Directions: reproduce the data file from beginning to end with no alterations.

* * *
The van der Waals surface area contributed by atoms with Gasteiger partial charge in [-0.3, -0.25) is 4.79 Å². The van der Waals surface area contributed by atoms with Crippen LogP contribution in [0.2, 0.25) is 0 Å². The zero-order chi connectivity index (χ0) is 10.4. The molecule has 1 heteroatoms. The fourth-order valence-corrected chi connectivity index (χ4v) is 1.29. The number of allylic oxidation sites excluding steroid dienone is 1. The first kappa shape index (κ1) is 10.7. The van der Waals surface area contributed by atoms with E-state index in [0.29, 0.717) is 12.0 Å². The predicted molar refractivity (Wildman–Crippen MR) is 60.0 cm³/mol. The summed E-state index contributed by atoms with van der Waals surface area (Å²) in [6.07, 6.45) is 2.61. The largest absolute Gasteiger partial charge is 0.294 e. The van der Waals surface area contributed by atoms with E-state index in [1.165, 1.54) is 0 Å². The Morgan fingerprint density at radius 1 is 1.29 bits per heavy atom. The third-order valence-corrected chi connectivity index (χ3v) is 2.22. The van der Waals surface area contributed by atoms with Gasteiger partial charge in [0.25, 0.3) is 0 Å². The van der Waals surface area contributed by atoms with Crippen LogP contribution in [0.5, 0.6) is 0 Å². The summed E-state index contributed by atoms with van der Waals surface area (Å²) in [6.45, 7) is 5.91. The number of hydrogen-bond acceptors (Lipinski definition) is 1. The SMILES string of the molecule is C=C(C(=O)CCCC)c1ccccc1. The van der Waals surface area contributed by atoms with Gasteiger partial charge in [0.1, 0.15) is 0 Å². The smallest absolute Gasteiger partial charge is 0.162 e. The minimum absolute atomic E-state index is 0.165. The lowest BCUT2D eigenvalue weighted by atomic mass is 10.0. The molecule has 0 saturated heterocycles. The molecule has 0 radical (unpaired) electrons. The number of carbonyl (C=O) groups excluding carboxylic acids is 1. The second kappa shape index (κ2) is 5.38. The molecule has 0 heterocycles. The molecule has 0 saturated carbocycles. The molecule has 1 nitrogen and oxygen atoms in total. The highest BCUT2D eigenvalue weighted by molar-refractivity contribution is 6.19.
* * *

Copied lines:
The van der Waals surface area contributed by atoms with Gasteiger partial charge in [-0.3, -0.25) is 4.79 Å². The van der Waals surface area contributed by atoms with Crippen LogP contribution in [0.2, 0.25) is 0 Å². The zero-order chi connectivity index (χ0) is 10.4. The molecule has 1 heteroatoms. The fourth-order valence-corrected chi connectivity index (χ4v) is 1.29. The number of allylic oxidation sites excluding steroid dienone is 1. The first kappa shape index (κ1) is 10.7. The van der Waals surface area contributed by atoms with E-state index in [0.29, 0.717) is 12.0 Å². The predicted molar refractivity (Wildman–Crippen MR) is 60.0 cm³/mol. The summed E-state index contributed by atoms with van der Waals surface area (Å²) in [6.07, 6.45) is 2.61. The largest absolute Gasteiger partial charge is 0.294 e. The van der Waals surface area contributed by atoms with E-state index in [1.165, 1.54) is 0 Å². The Morgan fingerprint density at radius 1 is 1.29 bits per heavy atom. The third-order valence-corrected chi connectivity index (χ3v) is 2.22. The van der Waals surface area contributed by atoms with Gasteiger partial charge in [0.25, 0.3) is 0 Å². The van der Waals surface area contributed by atoms with Crippen LogP contribution in [0.5, 0.6) is 0 Å². The summed E-state index contributed by atoms with van der Waals surface area (Å²) in [6.45, 7) is 5.91. The number of hydrogen-bond acceptors (Lipinski definition) is 1. The SMILES string of the molecule is C=C(C(=O)CCCC)c1ccccc1. The van der Waals surface area contributed by atoms with Gasteiger partial charge in [0.1, 0.15) is 0 Å². The smallest absolute Gasteiger partial charge is 0.162 e. The minimum absolute atomic E-state index is 0.165. The lowest BCUT2D eigenvalue weighted by atomic mass is 10.0. The molecule has 0 saturated heterocycles. The molecule has 0 radical (unpaired) electrons. The number of carbonyl (C=O) groups excluding carboxylic acids is 1. The second kappa shape index (κ2) is 5.38. The molecule has 0 heterocycles. The molecule has 0 saturated carbocycles. The molecule has 1 nitrogen and oxygen atoms in total. The highest BCUT2D eigenvalue weighted by molar-refractivity contribution is 6.19.